Hanford Reach Summer Steelhead
Imagine an Indian summer day in early October. Cottonwood is turning gold and coots bob along the Columbia River shoreline. Washtub‐sized boulders expose broken water where steelhead might rest. Downstream, a narrow gravel bar extends into the river. You hook up with a small, silver‐bright steelhead that twists and turns as it leaps out of the water.
That idyllic scene was my introduction to Hanford Reach steelhead on a fly. The 50‐mile long Reach is unique as the only free‐flowing (albeit regulated) section of the Columbia River in the continental U.S. With an average discharge of 120,000 cfs and a half‐mile wide in places, reading the water seems daunting. But, don’t be intimidated. Most steelhead hold in water less than 8 feet deep. It’s just a big river where one rarely needs to wade past knee‐deep.
The average steelhead is a 1‐salt fish weighing 4 to 6 lb and on the way to an upper Columbia River tributary. Peak migration for these fish is from August through early October. The primary bank fishery is at Ringold Springs, a half hour from Pasco off Road 68/Taylor Flats Road and 9 miles from Richland by boat. Fly fishers target shoreline “kick points” and boulder piles here and on both sides of the river from Taylor Flats upstream to Savage Island. Some local anglers are enterprising enough to stack rocks that create resting areas for migrating steelhead. Ringold has an unimproved boat launch for 4‐wheel drive vehicles and short‐term camping.
If you have a boat and knowledge of the river bottom, check out the rest of the Reach. Steelhead hold in long runs where the main channel is braided by cobble islands, along most any stretch punctuated by boulders and near shoreline points sculpted by Ice Age floods. An unimproved launch at Vernita Bridge provides easy access to the upper Reach. To get to the heart of the Reach, take Highway 24 to the Wahluke Slope Wildlife Area and there to the White Bluffs ferry landing. Access to the Hanford Site (south shoreline) is allowed to the high water mark only.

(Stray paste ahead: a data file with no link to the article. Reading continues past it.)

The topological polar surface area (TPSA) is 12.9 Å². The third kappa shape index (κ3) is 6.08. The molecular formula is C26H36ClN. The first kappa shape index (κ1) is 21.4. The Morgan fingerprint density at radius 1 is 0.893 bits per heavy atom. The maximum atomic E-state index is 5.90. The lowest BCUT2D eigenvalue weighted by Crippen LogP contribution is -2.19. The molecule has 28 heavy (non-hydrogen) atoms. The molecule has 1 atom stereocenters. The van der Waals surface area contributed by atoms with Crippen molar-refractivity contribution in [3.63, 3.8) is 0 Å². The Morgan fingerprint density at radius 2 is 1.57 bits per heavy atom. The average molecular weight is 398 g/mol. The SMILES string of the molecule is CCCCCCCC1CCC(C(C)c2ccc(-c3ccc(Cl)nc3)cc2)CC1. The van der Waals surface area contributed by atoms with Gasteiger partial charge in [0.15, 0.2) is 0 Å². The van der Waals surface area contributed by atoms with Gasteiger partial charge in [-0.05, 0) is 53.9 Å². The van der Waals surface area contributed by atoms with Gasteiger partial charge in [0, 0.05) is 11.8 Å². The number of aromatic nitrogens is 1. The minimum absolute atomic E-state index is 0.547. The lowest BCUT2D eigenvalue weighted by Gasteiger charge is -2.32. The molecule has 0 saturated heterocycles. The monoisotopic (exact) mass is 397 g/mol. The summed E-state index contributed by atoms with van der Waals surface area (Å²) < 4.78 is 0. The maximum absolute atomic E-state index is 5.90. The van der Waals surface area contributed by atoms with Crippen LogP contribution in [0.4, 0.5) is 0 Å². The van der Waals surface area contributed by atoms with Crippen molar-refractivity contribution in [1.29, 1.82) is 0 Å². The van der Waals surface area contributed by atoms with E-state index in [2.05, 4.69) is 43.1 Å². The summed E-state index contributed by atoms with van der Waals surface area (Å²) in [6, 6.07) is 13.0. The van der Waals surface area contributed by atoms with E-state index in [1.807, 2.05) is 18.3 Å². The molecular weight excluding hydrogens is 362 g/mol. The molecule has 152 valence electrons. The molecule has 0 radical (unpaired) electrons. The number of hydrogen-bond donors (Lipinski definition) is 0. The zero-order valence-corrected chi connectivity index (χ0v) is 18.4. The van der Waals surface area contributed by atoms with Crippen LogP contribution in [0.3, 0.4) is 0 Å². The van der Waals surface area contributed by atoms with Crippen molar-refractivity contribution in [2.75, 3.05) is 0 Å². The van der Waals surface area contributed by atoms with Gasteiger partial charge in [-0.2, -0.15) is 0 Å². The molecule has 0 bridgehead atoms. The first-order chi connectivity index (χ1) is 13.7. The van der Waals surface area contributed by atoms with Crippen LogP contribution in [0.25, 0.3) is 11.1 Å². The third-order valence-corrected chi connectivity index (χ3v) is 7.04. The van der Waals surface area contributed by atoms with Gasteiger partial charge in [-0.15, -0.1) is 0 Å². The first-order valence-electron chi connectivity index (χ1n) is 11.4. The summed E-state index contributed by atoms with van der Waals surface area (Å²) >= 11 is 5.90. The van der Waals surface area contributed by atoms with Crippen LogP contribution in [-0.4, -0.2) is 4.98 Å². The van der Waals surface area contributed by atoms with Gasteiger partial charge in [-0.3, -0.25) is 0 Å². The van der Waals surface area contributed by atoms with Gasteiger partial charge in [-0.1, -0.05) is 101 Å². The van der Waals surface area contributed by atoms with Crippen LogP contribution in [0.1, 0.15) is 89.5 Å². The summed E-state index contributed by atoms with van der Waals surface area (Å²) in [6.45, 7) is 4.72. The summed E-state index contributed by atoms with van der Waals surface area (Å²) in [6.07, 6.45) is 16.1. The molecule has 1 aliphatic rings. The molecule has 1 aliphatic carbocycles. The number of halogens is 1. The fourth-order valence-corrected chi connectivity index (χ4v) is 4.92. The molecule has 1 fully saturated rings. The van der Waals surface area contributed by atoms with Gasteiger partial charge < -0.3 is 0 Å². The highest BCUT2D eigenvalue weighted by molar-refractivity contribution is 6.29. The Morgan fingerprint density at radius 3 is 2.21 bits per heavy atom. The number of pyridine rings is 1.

Although the steelhead season is slated to open October 1, large returns have led to early openings in 2009 and 2010. As for gear, a 9 ft, 7 to 8‐weight rod is adequate where wide‐open banks allow one to follow fish. Floating line with long leaders and flies with hook size 4 through 8 are in vogue well into October. I favor a two‐hander with sink tip line to swing larger patterns or when a breeze blows upriver. My go‐to fly early in the season is a “Dr. Bill”. Its creator, Bill Rickard, introduced me to four steelhead the first time I tried it. This simple little fly has a gold bead head, a purple hackle tied with a splash of white Arctic fox and purple dubbing. Favorite fall patterns include October caddis, Popsicle, Orange Marabou and Green‐Butt Skunk. Go to Markee’s Cycle/Fly Shop (509-783-2870) in Kennewick for equipment and supplies. The Columbia Basin Fly Casters (http://columbiabasinflycasters.org) often posts fishing updates by local anglers.
Be prepared for variable flow, with water surface fluctuations up to 4 vertical feet per day because of power‐peaking operations at Priest Rapids Dam. Boaters can get stuck on the shoreline, not to mention a friend who woke up once to find water surrounding his camper. Check weekly and daily discharge patterns at http:/waterdata.usgs.gov for USGS 12472800 Columbia River below Priest Rapids Dam. I generally fish the declining hydrograph after factoring in water travel time from Priest Rapids Dam. An elevation of 16 feet at the gauging station roughly equates to flow that reaches bank‐side willows.
Dennis Dauble is the author of the award-winning “Fishes of the Columbia Basin” and “The Barbless Hook”.